By: PCG Elite Coach David Ertl, Ph.D.
originally published 15 December, 2017
There is both a physical and mental preparation that needs to take place.
Cramming last minute training cannot make up for lack of preparation earlier in the season and can in fact be more detrimental than beneficial.
Have you ever crammed for an exam? Have you ever observed someone who has? I have never pulled an all-nighter before an exam because I observed a college roommate who did and it wasn’t pretty. At that point I realized whatever additional knowledge he may have gained by cramming all night was negated by his ability to think straight and failure to make use of all the other knowledge he had gained through the entire semester. This same logic applies to cycling. Cramming last minute training cannot make up for lack of preparation earlier in the season and can in fact be more detrimental than beneficial. I’d like to share a few thoughts on how to properly prepare yourself for a race or event that you wish to prioritize in your season. I believe this is an area that has not received a lot of attention but can have great benefits.
There are lots of books and articles written about tapering before a major event. But what I would like to discuss are those last couple of days leading up that that important event. I’ve often noticed that I place better in races than some of my teammates who beat me up and drop me like a rock on our Tuesday night team training ride. Why is that? Preparation. I don’t put the same amount of energy or effort into preparing myself for a training ride that I do for races. There is both a physical and mental preparation that needs to take place.
It is very important that your body is fully recovered and fresh going into a major event. Depending on the length of the event, your taper will vary, but regardless of the taper length, for the last couple of days you want to be very deliberate about what you do. I’ve often observed cyclists who will do a hard training ride two days before a major race. This is like cramming. There is no way that training can help improve your performance on race day as the training effect will take more than two days to be realized. Maybe a recent training session will improve your fitness by 1% but if you are fatigued and only can race at 95%, what’s the use of that?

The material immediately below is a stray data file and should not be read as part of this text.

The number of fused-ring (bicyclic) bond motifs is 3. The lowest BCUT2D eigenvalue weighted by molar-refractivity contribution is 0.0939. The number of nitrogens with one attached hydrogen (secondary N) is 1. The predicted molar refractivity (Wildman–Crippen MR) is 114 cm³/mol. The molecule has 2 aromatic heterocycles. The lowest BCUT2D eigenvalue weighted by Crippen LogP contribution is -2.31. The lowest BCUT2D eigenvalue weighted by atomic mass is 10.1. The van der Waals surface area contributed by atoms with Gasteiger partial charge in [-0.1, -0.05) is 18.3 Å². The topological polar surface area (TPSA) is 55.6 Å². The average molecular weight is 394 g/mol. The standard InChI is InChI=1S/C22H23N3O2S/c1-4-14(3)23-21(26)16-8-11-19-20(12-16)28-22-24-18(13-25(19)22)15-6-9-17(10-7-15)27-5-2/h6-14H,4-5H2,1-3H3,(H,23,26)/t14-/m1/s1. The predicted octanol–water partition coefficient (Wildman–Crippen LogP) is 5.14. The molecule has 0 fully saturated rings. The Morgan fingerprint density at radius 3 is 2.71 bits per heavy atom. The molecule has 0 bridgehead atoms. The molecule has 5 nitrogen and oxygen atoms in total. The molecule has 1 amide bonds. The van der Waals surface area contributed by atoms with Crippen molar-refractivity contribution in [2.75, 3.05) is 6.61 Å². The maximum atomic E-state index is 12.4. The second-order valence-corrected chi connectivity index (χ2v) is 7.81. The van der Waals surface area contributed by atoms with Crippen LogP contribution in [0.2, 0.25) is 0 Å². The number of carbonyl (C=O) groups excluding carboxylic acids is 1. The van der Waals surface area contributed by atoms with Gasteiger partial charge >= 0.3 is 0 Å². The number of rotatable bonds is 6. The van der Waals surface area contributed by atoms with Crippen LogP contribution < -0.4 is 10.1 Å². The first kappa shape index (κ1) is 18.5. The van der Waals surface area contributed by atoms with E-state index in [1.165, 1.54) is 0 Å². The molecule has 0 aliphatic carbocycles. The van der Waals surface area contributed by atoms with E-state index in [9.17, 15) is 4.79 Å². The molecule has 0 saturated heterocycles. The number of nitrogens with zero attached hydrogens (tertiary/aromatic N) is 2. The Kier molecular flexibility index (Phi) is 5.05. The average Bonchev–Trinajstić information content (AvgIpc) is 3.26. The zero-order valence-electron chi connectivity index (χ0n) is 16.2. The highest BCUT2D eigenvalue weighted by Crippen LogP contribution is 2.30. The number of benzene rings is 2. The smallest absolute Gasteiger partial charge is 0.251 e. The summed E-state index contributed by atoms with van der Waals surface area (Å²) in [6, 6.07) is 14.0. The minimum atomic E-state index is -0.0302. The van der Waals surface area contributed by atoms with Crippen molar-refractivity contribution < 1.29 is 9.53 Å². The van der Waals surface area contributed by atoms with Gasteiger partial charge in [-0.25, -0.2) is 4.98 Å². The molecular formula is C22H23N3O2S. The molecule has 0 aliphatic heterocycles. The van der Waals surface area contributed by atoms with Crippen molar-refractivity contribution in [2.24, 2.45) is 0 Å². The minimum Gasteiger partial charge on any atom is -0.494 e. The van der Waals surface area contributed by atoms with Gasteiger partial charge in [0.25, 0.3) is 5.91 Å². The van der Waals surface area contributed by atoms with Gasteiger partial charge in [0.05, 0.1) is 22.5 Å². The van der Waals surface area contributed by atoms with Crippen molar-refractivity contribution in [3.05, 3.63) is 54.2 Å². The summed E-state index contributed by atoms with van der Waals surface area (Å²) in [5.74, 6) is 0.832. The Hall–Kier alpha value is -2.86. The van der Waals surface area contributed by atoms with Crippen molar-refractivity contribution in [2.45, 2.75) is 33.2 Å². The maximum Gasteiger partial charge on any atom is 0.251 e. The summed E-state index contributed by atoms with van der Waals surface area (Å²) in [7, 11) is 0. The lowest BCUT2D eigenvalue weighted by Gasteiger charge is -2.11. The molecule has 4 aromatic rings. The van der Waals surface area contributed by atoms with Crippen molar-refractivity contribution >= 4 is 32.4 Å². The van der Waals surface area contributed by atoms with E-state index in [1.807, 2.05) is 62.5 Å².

Preparation for a race is an individual thing and you need to figure out what works for you. Some people take the day before an event completely off; others prefer to spin or do some light efforts the day before. I prefer to take the day off two days prior to a race and then do some loosening up the day before.
Nutrition and rest are also critical going into an event. Eat appropriately for the distance and ensure you have the proper mix of carbs needed and focus on getting fully hydrated. We often have to get up unusually early the morning of a race so factor that in and try to compensate by going to bed earlier and make sure you get a good night’s sleep for the days leading up the event.
I believe this is a critical piece of race prep as well although I’ve not seen much written about it other than some articles on visualization. Spend a fair amount of time thinking about an upcoming race and getting myself psyched up for it. Be ready to go to the start line full of determination and ambition. By building up your anticipation in the week leading up to an event, you can bring your full focus and fortitude to the race. The ability to eke out every last bit of your fitness depends on a mindset that allows you to do so. In the days leading up to an event, try to avoid negative thoughts and don’t allow yourself to become overly nervous, but instead focus on the goals you have for that event.
You put in a tremendous about of time and effort into your training. Much of at that can be wasted if you fail to take the proper steps to fully realize your preparation during those last couple of days before your event. This can make the difference between meeting your goals and dropping out. It’s a small investment that can have huge effects.
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“You can’t win every race, but you can nail your peak.”— Hunter Allen